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Archived - International Fetal Alcohol Spectrum Disorder (FASD) Awareness Day

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September 9, 2014

Every year, on September 9, International Fetal Alcohol Spectrum Disorder (FASD) Awareness Day is observed around the world.

FASD is a range of disabilities that affect individuals who were exposed to alcohol during the prenatal period. Even though health promotion efforts have reinforced the message that no amount of alcohol in pregnancy is safe, FASD is still the leading cause of preventable developmental disabilities in Canada. It is a reality for as many as nine out of 1,000 births in our country today.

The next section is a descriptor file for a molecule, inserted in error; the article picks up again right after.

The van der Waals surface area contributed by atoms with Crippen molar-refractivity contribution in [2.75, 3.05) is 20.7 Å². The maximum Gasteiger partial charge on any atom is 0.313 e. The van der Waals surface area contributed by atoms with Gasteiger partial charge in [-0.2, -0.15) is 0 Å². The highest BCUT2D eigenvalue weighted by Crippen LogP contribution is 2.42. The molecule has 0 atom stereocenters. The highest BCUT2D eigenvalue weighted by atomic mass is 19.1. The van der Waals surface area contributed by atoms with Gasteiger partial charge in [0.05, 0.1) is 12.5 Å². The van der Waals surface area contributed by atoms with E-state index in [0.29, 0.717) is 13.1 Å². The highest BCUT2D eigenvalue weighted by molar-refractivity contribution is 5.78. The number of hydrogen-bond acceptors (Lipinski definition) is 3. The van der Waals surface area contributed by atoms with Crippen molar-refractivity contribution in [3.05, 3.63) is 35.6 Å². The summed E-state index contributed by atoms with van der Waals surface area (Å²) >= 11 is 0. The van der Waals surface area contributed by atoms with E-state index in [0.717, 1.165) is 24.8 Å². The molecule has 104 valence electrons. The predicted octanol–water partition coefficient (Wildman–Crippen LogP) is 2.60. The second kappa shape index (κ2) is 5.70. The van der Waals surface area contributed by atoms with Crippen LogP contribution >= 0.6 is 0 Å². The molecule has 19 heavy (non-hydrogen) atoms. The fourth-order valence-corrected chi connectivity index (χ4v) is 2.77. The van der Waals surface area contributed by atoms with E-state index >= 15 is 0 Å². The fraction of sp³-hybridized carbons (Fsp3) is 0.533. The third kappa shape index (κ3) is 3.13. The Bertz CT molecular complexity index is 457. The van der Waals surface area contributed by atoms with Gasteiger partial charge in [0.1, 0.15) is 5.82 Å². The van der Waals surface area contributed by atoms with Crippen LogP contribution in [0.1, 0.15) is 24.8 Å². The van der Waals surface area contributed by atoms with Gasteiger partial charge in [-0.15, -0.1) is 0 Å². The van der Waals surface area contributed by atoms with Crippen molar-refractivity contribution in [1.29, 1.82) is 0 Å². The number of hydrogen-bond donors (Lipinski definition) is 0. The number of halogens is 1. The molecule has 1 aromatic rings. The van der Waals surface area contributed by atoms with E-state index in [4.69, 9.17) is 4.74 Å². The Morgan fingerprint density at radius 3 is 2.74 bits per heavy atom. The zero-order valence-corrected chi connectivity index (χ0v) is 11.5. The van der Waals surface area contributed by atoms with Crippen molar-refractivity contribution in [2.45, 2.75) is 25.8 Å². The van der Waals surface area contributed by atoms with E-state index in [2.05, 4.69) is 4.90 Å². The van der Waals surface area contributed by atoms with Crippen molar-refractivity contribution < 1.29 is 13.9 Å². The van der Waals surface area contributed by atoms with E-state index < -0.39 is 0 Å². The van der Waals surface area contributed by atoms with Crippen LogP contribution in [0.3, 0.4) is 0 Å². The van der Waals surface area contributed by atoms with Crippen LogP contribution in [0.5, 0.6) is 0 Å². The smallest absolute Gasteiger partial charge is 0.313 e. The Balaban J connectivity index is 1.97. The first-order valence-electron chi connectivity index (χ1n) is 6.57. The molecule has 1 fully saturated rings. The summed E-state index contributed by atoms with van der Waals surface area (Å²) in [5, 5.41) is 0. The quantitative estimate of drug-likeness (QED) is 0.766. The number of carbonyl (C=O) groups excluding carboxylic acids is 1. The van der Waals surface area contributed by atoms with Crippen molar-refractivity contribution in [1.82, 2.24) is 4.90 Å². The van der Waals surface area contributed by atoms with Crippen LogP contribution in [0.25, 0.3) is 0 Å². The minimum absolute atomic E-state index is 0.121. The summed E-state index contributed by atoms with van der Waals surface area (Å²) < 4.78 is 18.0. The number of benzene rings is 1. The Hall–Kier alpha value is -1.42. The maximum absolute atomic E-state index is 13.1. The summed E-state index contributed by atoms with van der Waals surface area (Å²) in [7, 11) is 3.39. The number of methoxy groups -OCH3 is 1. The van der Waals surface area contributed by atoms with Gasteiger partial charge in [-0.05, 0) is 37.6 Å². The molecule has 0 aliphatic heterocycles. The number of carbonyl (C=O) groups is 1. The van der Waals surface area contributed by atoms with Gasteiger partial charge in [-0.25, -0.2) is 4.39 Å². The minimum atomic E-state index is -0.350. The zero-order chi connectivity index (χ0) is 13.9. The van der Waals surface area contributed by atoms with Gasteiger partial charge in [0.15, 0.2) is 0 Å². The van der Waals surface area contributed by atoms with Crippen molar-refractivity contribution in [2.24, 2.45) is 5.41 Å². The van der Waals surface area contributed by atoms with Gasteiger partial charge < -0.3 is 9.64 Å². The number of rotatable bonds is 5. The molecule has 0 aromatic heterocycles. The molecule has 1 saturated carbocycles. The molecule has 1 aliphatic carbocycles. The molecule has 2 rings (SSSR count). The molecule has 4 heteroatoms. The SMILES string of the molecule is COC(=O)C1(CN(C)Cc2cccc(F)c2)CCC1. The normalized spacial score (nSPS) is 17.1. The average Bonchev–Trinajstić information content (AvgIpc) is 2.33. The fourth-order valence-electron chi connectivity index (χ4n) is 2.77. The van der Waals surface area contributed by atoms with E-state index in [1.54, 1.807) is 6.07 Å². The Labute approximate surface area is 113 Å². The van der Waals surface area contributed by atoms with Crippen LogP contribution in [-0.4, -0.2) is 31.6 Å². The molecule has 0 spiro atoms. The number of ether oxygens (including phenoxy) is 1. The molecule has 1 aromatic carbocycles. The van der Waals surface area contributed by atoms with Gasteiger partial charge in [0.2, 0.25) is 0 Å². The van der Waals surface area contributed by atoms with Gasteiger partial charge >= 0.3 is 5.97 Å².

The safest choice during pregnancy, or when planning to become pregnant, is to not drink alcohol at all.

The Government of Canada is committed to working with communities, researchers and provinces and territories to help prevent FASD. The Public Health Agency of Canada supports organizations in the development of innovative approaches that work to prevent future births affected by alcohol, and in the development of research, tools and resources to help better understand and address this complex issue.

Today, on International FASD Awareness Day, let’s take the opportunity to join together to raise awareness about the risks of alcohol-use during pregnancy. Remember, if you are pregnant, or planning to become pregnant, the safest choice is not to drink any alcohol.

For more information on FASD, I encourage you to visit our Healthy Pregnancy Guide.

Rona Ambrose
Minister of Health
Government of Canada

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